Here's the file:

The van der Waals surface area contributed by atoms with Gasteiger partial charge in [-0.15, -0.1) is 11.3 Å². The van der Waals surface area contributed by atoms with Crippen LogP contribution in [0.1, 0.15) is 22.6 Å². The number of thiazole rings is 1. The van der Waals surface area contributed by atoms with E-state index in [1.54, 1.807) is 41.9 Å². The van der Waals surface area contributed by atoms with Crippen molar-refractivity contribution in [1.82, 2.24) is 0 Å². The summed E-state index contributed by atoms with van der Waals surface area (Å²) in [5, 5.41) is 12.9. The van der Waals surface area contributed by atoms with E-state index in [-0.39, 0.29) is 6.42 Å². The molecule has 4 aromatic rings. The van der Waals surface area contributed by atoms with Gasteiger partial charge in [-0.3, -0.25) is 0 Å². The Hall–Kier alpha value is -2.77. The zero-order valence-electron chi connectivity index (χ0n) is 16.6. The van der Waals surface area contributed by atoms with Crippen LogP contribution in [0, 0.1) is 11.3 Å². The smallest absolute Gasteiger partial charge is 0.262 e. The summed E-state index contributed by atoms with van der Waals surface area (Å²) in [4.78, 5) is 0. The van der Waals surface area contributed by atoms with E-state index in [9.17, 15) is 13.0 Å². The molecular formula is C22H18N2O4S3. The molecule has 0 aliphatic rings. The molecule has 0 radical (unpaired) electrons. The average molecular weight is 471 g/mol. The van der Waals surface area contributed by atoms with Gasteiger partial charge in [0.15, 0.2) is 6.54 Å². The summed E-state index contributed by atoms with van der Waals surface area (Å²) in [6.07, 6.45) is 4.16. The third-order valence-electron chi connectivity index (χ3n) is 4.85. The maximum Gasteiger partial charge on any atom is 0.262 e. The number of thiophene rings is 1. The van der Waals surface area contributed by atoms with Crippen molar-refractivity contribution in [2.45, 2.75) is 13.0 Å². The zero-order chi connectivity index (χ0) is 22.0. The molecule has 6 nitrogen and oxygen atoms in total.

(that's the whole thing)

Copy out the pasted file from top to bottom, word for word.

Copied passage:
The van der Waals surface area contributed by atoms with Gasteiger partial charge in [-0.15, -0.1) is 11.3 Å². The van der Waals surface area contributed by atoms with Crippen LogP contribution in [0.1, 0.15) is 22.6 Å². The number of thiazole rings is 1. The van der Waals surface area contributed by atoms with E-state index in [1.54, 1.807) is 41.9 Å². The van der Waals surface area contributed by atoms with Crippen molar-refractivity contribution in [1.82, 2.24) is 0 Å². The summed E-state index contributed by atoms with van der Waals surface area (Å²) in [5, 5.41) is 12.9. The van der Waals surface area contributed by atoms with E-state index in [-0.39, 0.29) is 6.42 Å². The molecule has 4 aromatic rings. The van der Waals surface area contributed by atoms with Gasteiger partial charge in [-0.3, -0.25) is 0 Å². The Hall–Kier alpha value is -2.77. The zero-order valence-electron chi connectivity index (χ0n) is 16.6. The van der Waals surface area contributed by atoms with Crippen LogP contribution in [0, 0.1) is 11.3 Å². The smallest absolute Gasteiger partial charge is 0.262 e. The summed E-state index contributed by atoms with van der Waals surface area (Å²) in [4.78, 5) is 0. The van der Waals surface area contributed by atoms with E-state index in [9.17, 15) is 13.0 Å². The molecular formula is C22H18N2O4S3. The molecule has 0 aliphatic rings. The molecule has 0 radical (unpaired) electrons. The average molecular weight is 471 g/mol. The van der Waals surface area contributed by atoms with Gasteiger partial charge in [0.15, 0.2) is 6.54 Å². The summed E-state index contributed by atoms with van der Waals surface area (Å²) in [6.07, 6.45) is 4.16. The third-order valence-electron chi connectivity index (χ3n) is 4.85. The maximum Gasteiger partial charge on any atom is 0.262 e. The number of thiophene rings is 1. The van der Waals surface area contributed by atoms with Crippen molar-refractivity contribution in [2.45, 2.75) is 13.0 Å². The zero-order chi connectivity index (χ0) is 22.0. The molecule has 6 nitrogen and oxygen atoms in total.